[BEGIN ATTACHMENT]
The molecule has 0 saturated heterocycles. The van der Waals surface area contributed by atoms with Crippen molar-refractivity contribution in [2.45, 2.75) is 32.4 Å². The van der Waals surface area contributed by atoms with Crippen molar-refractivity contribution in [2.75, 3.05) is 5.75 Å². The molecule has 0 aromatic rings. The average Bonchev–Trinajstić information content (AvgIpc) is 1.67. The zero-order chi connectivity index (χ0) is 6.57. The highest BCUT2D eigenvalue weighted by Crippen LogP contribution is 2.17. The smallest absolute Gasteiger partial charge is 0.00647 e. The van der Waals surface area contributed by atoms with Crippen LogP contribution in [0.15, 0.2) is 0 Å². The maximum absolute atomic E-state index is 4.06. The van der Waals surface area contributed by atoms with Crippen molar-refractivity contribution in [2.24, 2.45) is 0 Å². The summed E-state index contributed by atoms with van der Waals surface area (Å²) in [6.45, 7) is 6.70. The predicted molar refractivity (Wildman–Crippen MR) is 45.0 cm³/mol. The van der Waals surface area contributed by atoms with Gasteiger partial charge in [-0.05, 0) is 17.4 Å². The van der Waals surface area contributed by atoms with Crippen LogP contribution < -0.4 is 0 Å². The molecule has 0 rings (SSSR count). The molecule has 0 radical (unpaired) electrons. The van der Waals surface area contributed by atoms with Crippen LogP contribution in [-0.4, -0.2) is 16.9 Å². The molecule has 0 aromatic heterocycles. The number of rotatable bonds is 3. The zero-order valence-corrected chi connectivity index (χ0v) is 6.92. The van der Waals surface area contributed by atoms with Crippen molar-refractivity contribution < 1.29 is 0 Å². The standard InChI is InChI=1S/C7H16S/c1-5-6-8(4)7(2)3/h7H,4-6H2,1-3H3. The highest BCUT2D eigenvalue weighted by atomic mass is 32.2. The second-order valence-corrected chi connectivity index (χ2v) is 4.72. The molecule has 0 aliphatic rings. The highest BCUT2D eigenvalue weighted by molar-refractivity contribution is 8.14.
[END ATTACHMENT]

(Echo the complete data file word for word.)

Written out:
The molecule has 0 saturated heterocycles. The van der Waals surface area contributed by atoms with Crippen molar-refractivity contribution in [2.45, 2.75) is 32.4 Å². The van der Waals surface area contributed by atoms with Crippen molar-refractivity contribution in [2.75, 3.05) is 5.75 Å². The molecule has 0 aromatic rings. The average Bonchev–Trinajstić information content (AvgIpc) is 1.67. The zero-order chi connectivity index (χ0) is 6.57. The highest BCUT2D eigenvalue weighted by Crippen LogP contribution is 2.17. The smallest absolute Gasteiger partial charge is 0.00647 e. The van der Waals surface area contributed by atoms with Crippen LogP contribution in [0.15, 0.2) is 0 Å². The maximum absolute atomic E-state index is 4.06. The van der Waals surface area contributed by atoms with Crippen molar-refractivity contribution in [2.24, 2.45) is 0 Å². The summed E-state index contributed by atoms with van der Waals surface area (Å²) in [6.45, 7) is 6.70. The predicted molar refractivity (Wildman–Crippen MR) is 45.0 cm³/mol. The van der Waals surface area contributed by atoms with Gasteiger partial charge in [-0.05, 0) is 17.4 Å². The van der Waals surface area contributed by atoms with Crippen LogP contribution < -0.4 is 0 Å². The molecule has 0 rings (SSSR count). The molecule has 0 radical (unpaired) electrons. The van der Waals surface area contributed by atoms with Crippen LogP contribution in [-0.4, -0.2) is 16.9 Å². The molecule has 0 aromatic heterocycles. The number of rotatable bonds is 3. The zero-order valence-corrected chi connectivity index (χ0v) is 6.92. The van der Waals surface area contributed by atoms with Crippen molar-refractivity contribution < 1.29 is 0 Å². The standard InChI is InChI=1S/C7H16S/c1-5-6-8(4)7(2)3/h7H,4-6H2,1-3H3. The highest BCUT2D eigenvalue weighted by atomic mass is 32.2. The second-order valence-corrected chi connectivity index (χ2v) is 4.72. The molecule has 0 aliphatic rings. The highest BCUT2D eigenvalue weighted by molar-refractivity contribution is 8.14.